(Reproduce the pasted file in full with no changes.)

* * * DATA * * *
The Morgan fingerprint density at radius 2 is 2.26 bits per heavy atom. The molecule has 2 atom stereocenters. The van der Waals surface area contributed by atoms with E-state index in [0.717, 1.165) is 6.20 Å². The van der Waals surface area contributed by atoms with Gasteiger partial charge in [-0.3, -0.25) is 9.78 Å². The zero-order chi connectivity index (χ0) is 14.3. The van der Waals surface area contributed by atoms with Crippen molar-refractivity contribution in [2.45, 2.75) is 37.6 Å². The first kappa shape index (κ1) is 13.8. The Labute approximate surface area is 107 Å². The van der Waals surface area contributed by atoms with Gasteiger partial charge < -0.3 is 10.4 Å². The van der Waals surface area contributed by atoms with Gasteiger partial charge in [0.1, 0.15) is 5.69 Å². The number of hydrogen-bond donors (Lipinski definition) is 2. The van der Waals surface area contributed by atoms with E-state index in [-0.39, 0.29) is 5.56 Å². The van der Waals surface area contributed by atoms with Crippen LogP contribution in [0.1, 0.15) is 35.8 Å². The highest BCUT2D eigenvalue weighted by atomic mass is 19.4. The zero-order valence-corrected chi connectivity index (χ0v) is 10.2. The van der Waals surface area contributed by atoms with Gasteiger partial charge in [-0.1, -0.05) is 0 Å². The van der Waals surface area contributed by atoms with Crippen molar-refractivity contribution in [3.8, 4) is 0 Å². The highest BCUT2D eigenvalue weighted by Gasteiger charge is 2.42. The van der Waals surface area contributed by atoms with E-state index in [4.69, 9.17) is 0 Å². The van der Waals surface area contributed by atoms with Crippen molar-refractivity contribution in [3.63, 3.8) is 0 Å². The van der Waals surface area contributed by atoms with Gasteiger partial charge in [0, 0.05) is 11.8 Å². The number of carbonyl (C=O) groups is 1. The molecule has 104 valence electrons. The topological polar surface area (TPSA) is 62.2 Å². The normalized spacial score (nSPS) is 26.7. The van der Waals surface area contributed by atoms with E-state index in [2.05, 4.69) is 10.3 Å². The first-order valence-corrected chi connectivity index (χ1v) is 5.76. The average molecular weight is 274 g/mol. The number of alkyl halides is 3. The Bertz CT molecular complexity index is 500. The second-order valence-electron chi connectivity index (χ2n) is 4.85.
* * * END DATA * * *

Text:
The Morgan fingerprint density at radius 2 is 2.26 bits per heavy atom. The molecule has 2 atom stereocenters. The van der Waals surface area contributed by atoms with E-state index in [0.717, 1.165) is 6.20 Å². The van der Waals surface area contributed by atoms with Gasteiger partial charge in [-0.3, -0.25) is 9.78 Å². The zero-order chi connectivity index (χ0) is 14.3. The van der Waals surface area contributed by atoms with Crippen molar-refractivity contribution in [2.45, 2.75) is 37.6 Å². The first kappa shape index (κ1) is 13.8. The Labute approximate surface area is 107 Å². The van der Waals surface area contributed by atoms with Gasteiger partial charge < -0.3 is 10.4 Å². The van der Waals surface area contributed by atoms with Gasteiger partial charge in [0.1, 0.15) is 5.69 Å². The number of hydrogen-bond donors (Lipinski definition) is 2. The van der Waals surface area contributed by atoms with E-state index in [-0.39, 0.29) is 5.56 Å². The van der Waals surface area contributed by atoms with Crippen LogP contribution in [0.1, 0.15) is 35.8 Å². The highest BCUT2D eigenvalue weighted by atomic mass is 19.4. The zero-order valence-corrected chi connectivity index (χ0v) is 10.2. The van der Waals surface area contributed by atoms with Gasteiger partial charge in [-0.1, -0.05) is 0 Å². The van der Waals surface area contributed by atoms with Crippen molar-refractivity contribution in [3.8, 4) is 0 Å². The highest BCUT2D eigenvalue weighted by Gasteiger charge is 2.42. The van der Waals surface area contributed by atoms with E-state index in [4.69, 9.17) is 0 Å². The van der Waals surface area contributed by atoms with Crippen molar-refractivity contribution in [3.63, 3.8) is 0 Å². The van der Waals surface area contributed by atoms with Gasteiger partial charge in [0, 0.05) is 11.8 Å². The number of carbonyl (C=O) groups is 1. The molecule has 104 valence electrons. The topological polar surface area (TPSA) is 62.2 Å². The normalized spacial score (nSPS) is 26.7. The van der Waals surface area contributed by atoms with E-state index in [2.05, 4.69) is 10.3 Å². The first-order valence-corrected chi connectivity index (χ1v) is 5.76. The average molecular weight is 274 g/mol. The number of alkyl halides is 3. The Bertz CT molecular complexity index is 500. The second-order valence-electron chi connectivity index (χ2n) is 4.85.